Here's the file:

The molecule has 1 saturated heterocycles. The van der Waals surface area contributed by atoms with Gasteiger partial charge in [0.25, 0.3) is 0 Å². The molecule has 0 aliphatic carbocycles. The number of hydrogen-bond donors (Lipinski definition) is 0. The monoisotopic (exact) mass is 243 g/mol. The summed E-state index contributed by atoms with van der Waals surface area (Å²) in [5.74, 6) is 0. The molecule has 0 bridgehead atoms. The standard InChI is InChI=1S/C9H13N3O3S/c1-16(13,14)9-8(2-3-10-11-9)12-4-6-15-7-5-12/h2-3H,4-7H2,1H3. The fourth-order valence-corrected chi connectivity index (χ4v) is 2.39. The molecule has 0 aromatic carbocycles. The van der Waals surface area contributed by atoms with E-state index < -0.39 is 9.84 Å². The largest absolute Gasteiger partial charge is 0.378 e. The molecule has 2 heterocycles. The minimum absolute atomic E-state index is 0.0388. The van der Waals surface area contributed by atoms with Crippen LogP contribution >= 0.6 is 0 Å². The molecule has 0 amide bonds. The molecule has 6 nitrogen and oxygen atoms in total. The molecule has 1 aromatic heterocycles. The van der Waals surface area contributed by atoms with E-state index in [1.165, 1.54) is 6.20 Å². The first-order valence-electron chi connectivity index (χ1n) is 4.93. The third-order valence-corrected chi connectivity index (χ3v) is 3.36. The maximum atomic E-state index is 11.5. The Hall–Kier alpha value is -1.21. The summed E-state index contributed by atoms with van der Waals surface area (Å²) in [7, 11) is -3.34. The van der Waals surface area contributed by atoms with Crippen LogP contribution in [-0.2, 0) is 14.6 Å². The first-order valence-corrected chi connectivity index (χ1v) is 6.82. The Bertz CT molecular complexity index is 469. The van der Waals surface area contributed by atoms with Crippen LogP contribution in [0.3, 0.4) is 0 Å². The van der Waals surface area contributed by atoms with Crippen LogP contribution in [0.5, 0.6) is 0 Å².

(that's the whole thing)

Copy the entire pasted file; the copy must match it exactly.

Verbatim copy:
The molecule has 1 saturated heterocycles. The van der Waals surface area contributed by atoms with Gasteiger partial charge in [0.25, 0.3) is 0 Å². The molecule has 0 aliphatic carbocycles. The number of hydrogen-bond donors (Lipinski definition) is 0. The monoisotopic (exact) mass is 243 g/mol. The summed E-state index contributed by atoms with van der Waals surface area (Å²) in [5.74, 6) is 0. The molecule has 0 bridgehead atoms. The standard InChI is InChI=1S/C9H13N3O3S/c1-16(13,14)9-8(2-3-10-11-9)12-4-6-15-7-5-12/h2-3H,4-7H2,1H3. The fourth-order valence-corrected chi connectivity index (χ4v) is 2.39. The molecule has 0 aromatic carbocycles. The van der Waals surface area contributed by atoms with E-state index < -0.39 is 9.84 Å². The largest absolute Gasteiger partial charge is 0.378 e. The molecule has 2 heterocycles. The minimum absolute atomic E-state index is 0.0388. The van der Waals surface area contributed by atoms with Crippen LogP contribution >= 0.6 is 0 Å². The molecule has 0 amide bonds. The molecule has 6 nitrogen and oxygen atoms in total. The molecule has 1 aromatic heterocycles. The van der Waals surface area contributed by atoms with E-state index in [1.165, 1.54) is 6.20 Å². The first-order valence-electron chi connectivity index (χ1n) is 4.93. The third-order valence-corrected chi connectivity index (χ3v) is 3.36. The maximum atomic E-state index is 11.5. The Hall–Kier alpha value is -1.21. The summed E-state index contributed by atoms with van der Waals surface area (Å²) in [7, 11) is -3.34. The van der Waals surface area contributed by atoms with Crippen LogP contribution in [-0.2, 0) is 14.6 Å². The first-order valence-corrected chi connectivity index (χ1v) is 6.82. The Bertz CT molecular complexity index is 469. The van der Waals surface area contributed by atoms with Crippen LogP contribution in [0.3, 0.4) is 0 Å². The van der Waals surface area contributed by atoms with Crippen LogP contribution in [0.5, 0.6) is 0 Å².